POSTED: August 17th 2016
NewsUpdate

JOHN GOODBODY: IOC should step in with funds to prevent Paralympic Games cancellation

Sir Philip Craven, the President of the International Paralympic Committee (IPC) © Getty Images
Sir Philip Craven, the President of the International Paralympic Committee (IPC) © Getty Images


THE JOHN GOODBODY COLUMN in RIO DE JANEIRO  / An authoritative and exclusive series from Sports Features Communications

(SFC) The ongoing problems of the Rio Olympics have been evident. Despite the charm and eagerness to help of many of the volunteers, the excellence and suitability of some of the stadia, and the temperate weather, which has been neither too hot nor too cold, these have not been Games from an organisational point of view that will be remembered with affection.

Of course, the actual sport at the Olympics always obscures the shortcomings, partly because for the vast majority of the world, they see the Games through television. But for those here on the ground not even the delight of watching the triumphs of Usain Bolt and Michael Phelps, Simone Biles and Katie Ledecky can take away the frustrations that have been so frequent.

Rio organizers said today that only 12 percent of the tickets for the Paralympics have been sold.

The absence of spectators, who often have not filled the stadia, even for athletics, the centrepiece of the Games, and their abuse of foreign competitors, which even Thomas Bach, the President of the International Olympic Committee (IOC) has seen fit to admonish, has created an unseemly atmosphere. As well as financial cutbacks, there have been severe difficulties with transportation and administration, which really could only have been expected with Brazil's relative lack of experience in hosting international events in many of the Olympic sports.

And now comes the worry about the Paralympics, (motto: A New World), which are due to begin on September 7. London set a particular high for the recognition of disabled sport and one fears that the Paralympics will fail even to approach the same standard.

It is believed that money that was previously allocated to the Paralympics has been used to shore up the Olympics budget. Eduardo Paes, the Mayor of Rio, has agreed to allocate a further $55 million "to ensure the success of the Paralympics", adding that it would be a "shame" if those did not take place, using, of course, the facilities for the Games.

However, he has said that it will only do this -and don't forget the Brazilian economy once booming, has been in severe decline ever since it got the Games in 2009--if the Rio organisers open their financial books so that they could be examined. Last week, a Brazilian court, in fact, forbade the organisers from using any further public funds, unless they did this -which they have been reluctant to do.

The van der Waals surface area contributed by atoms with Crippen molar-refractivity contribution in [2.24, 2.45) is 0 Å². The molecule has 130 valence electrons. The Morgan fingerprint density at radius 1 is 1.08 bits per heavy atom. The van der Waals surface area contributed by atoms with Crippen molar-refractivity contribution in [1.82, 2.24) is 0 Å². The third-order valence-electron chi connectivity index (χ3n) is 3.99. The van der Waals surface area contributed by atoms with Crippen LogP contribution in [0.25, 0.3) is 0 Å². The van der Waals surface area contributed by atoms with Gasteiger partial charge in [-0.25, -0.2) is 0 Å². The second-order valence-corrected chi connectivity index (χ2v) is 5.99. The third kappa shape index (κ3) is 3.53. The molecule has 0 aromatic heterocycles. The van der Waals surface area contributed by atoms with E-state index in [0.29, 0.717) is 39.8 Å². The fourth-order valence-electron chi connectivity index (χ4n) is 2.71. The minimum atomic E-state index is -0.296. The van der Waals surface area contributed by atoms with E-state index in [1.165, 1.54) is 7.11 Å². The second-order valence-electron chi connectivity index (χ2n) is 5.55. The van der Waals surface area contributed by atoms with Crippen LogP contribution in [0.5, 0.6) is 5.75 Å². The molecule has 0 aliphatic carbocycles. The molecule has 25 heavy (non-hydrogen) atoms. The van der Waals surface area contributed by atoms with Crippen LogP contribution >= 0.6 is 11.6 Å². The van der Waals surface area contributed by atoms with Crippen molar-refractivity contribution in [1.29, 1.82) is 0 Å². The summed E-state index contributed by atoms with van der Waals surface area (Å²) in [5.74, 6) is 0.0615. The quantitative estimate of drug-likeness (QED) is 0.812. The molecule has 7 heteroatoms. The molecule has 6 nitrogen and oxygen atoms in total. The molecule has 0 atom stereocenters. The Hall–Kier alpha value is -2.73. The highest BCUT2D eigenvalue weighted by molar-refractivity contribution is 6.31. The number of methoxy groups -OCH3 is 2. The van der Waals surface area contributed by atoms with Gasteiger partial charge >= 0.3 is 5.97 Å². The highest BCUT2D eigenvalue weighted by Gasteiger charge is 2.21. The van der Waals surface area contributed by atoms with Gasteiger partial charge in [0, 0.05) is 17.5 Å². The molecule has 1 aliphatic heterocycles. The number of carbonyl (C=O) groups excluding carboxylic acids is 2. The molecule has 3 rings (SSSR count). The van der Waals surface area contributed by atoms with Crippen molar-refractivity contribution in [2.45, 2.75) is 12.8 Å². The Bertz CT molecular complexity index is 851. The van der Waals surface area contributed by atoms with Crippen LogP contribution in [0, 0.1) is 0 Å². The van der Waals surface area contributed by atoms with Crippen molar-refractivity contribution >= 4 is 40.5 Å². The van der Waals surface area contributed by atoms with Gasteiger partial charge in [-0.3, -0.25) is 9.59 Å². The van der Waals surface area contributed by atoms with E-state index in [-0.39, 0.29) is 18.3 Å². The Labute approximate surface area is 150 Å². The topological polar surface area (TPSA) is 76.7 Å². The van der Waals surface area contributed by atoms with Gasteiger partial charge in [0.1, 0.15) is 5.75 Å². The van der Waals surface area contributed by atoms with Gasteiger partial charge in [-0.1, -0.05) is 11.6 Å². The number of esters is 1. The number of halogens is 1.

Of particular and immediate concern is the reported failure to give the travel grants of about 60 of the estimated 170 foreign countries, which are sending teams to the Paralympics. Sir Philip Craven, the President of the International Paralympic Committee (IPC), has urged the Rio organisers for transparency and to allow their financial records to be scrutinised.

Sir Philip has also proposed further cuts in the budget, provided this does not severely damage the experience of the athletes themselves. Having observed the frequent absence of big crowds at the Olympics ---despite this country having a population of 180 million -he must be further concerned by the probability that the Paralympics may frequently be staged before small numbers.

No one can do anything about this. If the Brazilians aren't interested in the Paralympics, they won't come. But for all of those Paralympic athletes, who have been training for years for this event, as well as for a change in the social attitudes of the country hosting the events, it is essential that the Paralympics go ahead.

If there is a shortfall in the budget, the IOC should step in and use some of its immense reserves to ensure they take place. In 2001, it agreed with the IPC that in future the host city for the Olympics would automatically be the host city for the Paralympics. It therefore has some responsibility for their success. Now is the time for it to exercise this responsibility.

** JOHN GOODBODY will cover the 2016 Olympics for The Sunday Times, his 13th successive Summer Games and is the author of the audio book A History of the Olympics, read by Barry Davies, the BBC commentator. He was Sports News Correspondent of The Times 1986-2007, for whom he received journalistic awards in all three decades on the paper, including Sports Reporter of The Year in 2001.  

****The views expressed are the author's own and do not necessarily represent the views of Sports Features Communications.


Keywords · Olympics · Rio 2016 · John Goodbody


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